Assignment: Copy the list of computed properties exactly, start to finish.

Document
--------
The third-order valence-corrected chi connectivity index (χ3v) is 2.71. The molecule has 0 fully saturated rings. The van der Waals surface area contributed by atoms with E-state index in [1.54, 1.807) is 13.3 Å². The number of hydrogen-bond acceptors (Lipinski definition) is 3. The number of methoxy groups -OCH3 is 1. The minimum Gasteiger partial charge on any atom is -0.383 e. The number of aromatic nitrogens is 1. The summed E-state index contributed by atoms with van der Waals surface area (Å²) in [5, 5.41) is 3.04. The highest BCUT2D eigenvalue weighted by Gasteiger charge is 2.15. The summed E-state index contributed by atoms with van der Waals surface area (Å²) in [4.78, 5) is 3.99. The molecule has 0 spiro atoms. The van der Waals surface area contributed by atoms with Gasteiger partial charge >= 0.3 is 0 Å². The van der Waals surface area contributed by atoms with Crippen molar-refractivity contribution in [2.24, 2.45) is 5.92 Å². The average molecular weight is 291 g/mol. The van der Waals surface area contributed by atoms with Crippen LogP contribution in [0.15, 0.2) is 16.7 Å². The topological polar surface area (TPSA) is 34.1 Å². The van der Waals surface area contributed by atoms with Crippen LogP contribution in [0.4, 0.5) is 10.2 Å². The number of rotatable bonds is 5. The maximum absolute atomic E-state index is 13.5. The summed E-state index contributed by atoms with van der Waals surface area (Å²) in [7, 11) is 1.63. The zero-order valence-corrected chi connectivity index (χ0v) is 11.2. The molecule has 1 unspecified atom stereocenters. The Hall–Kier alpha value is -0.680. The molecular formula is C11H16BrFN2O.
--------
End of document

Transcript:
The third-order valence-corrected chi connectivity index (χ3v) is 2.71. The molecule has 0 fully saturated rings. The van der Waals surface area contributed by atoms with E-state index in [1.54, 1.807) is 13.3 Å². The number of hydrogen-bond acceptors (Lipinski definition) is 3. The number of methoxy groups -OCH3 is 1. The minimum Gasteiger partial charge on any atom is -0.383 e. The number of aromatic nitrogens is 1. The summed E-state index contributed by atoms with van der Waals surface area (Å²) in [5, 5.41) is 3.04. The highest BCUT2D eigenvalue weighted by Gasteiger charge is 2.15. The summed E-state index contributed by atoms with van der Waals surface area (Å²) in [4.78, 5) is 3.99. The molecule has 0 spiro atoms. The van der Waals surface area contributed by atoms with Gasteiger partial charge >= 0.3 is 0 Å². The van der Waals surface area contributed by atoms with Crippen molar-refractivity contribution in [2.24, 2.45) is 5.92 Å². The average molecular weight is 291 g/mol. The van der Waals surface area contributed by atoms with Crippen LogP contribution in [0.15, 0.2) is 16.7 Å². The topological polar surface area (TPSA) is 34.1 Å². The van der Waals surface area contributed by atoms with Crippen LogP contribution in [0.4, 0.5) is 10.2 Å². The number of rotatable bonds is 5. The maximum absolute atomic E-state index is 13.5. The summed E-state index contributed by atoms with van der Waals surface area (Å²) in [7, 11) is 1.63. The zero-order valence-corrected chi connectivity index (χ0v) is 11.2. The molecule has 1 unspecified atom stereocenters. The Hall–Kier alpha value is -0.680. The molecular formula is C11H16BrFN2O.